Dr. T. T. Yen le
Faculty of Biology
With a Huygens scholarship (NUFFIC, the Netherlands), I obtained the Master degree in Environmental Sciences, special track: Human and Ecological Risk Assessment (HERA), in 2011 at Radboud University Nijmegen, the Netherlands. Then I worked on modelling accumulation and toxicity of metal mixtures at Radboud University Nijmegen and the Netherlands National Institute for Public Health and the Environment (RIVM), the Netherlands, and was awarded with the doctoral degree in December 2012. Various methods, such as the Biotic Ligand Model (BLM) and the electrostatic approach, had been applied to take interactions between metals in the environment and at the sites of toxic actions into consideration. The research contributes to initial bases for application of these methods to metal mixtures.
My followed research is still on the HERA track. My first post-doc research (at Radboud University Nijmegen, the Netherlands) was financed by the Ministry of Infrastructure and the Environment, the Netherlands on improving estimations of metal accumulation in edible parts of vegetables. Subsequently, I extended the methods that I have applied for chemical mixtures to model effects of multiple stressors (both chemical and non-chemical stressors). The first extension is to take into account influence of parasitism on metal accumulation in fish when I moved to the University of Duisburg-Essen, Germany. The research that was sponsored by the Alexander Von Humboldt foundation, Germany.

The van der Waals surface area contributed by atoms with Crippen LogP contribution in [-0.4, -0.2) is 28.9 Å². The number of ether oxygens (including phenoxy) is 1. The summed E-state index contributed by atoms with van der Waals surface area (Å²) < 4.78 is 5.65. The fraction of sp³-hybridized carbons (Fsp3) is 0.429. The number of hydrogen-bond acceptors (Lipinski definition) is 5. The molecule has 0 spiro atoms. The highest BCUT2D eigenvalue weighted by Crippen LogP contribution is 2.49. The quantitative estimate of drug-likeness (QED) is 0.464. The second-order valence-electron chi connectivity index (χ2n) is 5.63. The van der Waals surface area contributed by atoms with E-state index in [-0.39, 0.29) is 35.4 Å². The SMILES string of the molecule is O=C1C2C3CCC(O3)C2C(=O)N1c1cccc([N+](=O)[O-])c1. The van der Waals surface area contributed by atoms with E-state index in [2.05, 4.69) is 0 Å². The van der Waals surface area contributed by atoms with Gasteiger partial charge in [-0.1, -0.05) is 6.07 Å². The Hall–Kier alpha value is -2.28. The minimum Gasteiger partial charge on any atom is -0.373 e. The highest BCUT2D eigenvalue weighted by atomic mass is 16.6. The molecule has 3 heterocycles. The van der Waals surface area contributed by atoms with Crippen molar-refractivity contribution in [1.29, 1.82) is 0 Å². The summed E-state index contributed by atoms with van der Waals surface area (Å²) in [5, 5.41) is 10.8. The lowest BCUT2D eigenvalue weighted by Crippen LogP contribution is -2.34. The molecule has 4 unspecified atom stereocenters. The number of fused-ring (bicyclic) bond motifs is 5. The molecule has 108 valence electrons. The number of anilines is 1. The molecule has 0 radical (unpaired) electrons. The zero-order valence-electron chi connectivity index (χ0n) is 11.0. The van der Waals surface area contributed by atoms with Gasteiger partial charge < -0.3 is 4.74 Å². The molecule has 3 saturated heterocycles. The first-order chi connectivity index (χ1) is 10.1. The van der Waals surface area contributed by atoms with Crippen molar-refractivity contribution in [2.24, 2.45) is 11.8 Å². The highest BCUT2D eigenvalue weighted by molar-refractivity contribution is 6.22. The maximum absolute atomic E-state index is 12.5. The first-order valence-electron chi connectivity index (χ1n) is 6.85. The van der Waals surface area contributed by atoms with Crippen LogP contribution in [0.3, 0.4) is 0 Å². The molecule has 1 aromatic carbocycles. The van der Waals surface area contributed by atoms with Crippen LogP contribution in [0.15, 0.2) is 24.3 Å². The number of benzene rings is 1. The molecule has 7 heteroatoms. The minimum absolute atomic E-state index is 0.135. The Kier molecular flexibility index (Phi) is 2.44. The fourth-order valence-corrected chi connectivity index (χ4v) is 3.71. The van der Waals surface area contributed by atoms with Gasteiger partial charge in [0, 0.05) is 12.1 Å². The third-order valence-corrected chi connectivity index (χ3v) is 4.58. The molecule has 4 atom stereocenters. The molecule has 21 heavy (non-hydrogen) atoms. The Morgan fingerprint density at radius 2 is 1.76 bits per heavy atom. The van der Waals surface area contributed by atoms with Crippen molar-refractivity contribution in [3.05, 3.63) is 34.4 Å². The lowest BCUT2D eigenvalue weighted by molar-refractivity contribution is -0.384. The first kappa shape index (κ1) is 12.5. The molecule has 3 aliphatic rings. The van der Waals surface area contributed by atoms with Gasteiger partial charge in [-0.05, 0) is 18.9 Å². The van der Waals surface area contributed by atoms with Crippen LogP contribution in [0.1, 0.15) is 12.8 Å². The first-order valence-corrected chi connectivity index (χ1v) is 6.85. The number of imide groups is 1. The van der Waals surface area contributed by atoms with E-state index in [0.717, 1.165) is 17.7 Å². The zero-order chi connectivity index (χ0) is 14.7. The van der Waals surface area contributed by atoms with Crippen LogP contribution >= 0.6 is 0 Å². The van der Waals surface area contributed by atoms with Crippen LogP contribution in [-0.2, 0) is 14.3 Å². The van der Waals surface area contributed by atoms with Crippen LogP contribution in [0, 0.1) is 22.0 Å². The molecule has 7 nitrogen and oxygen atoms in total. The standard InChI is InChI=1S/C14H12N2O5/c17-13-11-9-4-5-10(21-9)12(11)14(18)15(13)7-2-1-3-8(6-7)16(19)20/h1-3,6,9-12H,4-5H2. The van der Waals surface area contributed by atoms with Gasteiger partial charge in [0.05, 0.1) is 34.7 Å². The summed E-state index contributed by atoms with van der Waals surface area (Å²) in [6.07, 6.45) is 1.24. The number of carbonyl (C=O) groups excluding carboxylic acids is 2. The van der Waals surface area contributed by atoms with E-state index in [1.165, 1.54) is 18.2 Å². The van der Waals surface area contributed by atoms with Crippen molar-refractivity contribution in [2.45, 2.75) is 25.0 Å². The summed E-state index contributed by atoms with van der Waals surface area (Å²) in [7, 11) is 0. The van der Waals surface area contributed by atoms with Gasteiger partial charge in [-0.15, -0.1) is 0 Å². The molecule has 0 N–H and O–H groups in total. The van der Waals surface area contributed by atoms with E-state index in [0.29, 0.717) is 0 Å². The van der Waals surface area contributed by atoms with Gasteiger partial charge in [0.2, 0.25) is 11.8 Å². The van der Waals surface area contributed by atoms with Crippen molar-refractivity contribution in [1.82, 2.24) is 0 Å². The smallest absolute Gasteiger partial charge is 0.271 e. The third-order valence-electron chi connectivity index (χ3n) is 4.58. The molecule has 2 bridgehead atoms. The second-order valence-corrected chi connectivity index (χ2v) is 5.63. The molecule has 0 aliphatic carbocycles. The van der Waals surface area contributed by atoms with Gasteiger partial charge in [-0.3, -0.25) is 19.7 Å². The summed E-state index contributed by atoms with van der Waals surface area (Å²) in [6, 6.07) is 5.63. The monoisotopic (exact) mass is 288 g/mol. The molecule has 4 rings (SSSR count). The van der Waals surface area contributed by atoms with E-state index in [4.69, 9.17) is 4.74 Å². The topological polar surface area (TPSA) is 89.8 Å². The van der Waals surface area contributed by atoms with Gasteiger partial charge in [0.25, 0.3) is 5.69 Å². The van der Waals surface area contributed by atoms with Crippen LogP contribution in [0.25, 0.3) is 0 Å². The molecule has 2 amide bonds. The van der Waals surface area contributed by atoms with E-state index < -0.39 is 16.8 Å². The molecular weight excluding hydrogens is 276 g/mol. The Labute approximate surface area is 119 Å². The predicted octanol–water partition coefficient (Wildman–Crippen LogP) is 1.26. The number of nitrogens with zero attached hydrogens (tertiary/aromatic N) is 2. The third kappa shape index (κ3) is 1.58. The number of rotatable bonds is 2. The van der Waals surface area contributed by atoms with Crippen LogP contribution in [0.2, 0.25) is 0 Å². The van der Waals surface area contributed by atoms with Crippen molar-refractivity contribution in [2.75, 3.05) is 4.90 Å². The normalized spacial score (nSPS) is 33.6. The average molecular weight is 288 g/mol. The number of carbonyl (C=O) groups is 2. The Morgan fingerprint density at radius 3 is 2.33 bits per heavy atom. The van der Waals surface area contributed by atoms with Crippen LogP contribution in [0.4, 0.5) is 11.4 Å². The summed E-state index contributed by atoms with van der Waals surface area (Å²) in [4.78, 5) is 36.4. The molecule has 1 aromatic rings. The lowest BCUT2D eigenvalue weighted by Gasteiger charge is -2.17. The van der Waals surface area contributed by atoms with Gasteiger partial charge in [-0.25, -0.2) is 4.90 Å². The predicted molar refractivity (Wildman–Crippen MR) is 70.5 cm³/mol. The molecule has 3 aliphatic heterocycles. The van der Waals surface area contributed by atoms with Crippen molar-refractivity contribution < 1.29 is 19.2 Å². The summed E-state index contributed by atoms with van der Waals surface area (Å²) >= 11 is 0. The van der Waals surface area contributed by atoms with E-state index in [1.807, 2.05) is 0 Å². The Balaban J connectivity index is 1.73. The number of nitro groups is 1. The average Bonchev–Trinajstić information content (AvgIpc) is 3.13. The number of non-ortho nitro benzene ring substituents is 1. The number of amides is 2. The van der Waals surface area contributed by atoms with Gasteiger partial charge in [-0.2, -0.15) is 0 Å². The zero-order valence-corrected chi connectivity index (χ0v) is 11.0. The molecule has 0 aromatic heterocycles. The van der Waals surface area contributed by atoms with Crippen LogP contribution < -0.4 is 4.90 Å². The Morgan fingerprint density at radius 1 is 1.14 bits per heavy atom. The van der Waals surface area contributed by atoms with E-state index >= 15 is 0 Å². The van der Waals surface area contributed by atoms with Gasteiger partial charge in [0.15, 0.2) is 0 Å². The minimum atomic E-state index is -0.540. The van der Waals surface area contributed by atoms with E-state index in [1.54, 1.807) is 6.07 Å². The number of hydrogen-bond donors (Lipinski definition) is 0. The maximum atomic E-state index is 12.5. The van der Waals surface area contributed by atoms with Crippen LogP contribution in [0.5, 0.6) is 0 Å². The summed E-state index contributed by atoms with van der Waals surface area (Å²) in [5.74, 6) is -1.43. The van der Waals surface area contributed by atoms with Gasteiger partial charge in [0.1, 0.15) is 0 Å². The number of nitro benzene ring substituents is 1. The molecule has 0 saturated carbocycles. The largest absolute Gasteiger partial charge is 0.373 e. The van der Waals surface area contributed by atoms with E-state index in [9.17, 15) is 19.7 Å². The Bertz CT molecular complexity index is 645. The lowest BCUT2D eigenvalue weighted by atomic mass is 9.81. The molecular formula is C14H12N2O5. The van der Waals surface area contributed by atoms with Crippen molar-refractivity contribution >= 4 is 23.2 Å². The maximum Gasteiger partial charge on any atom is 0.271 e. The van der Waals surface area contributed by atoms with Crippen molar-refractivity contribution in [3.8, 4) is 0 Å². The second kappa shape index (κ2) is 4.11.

Afterwards I continued working at the University of Duisburg-Essen, Germany, focusing on characterising the stressor-effect causality. For example, metal toxicity is simulated as a function of the train from chemistry speciation in the environment – metal uptake – subcellular fractionation – toxic effects. Such approaches aim to improve capacity for predicting response of organisms at environmentally relevant conditions.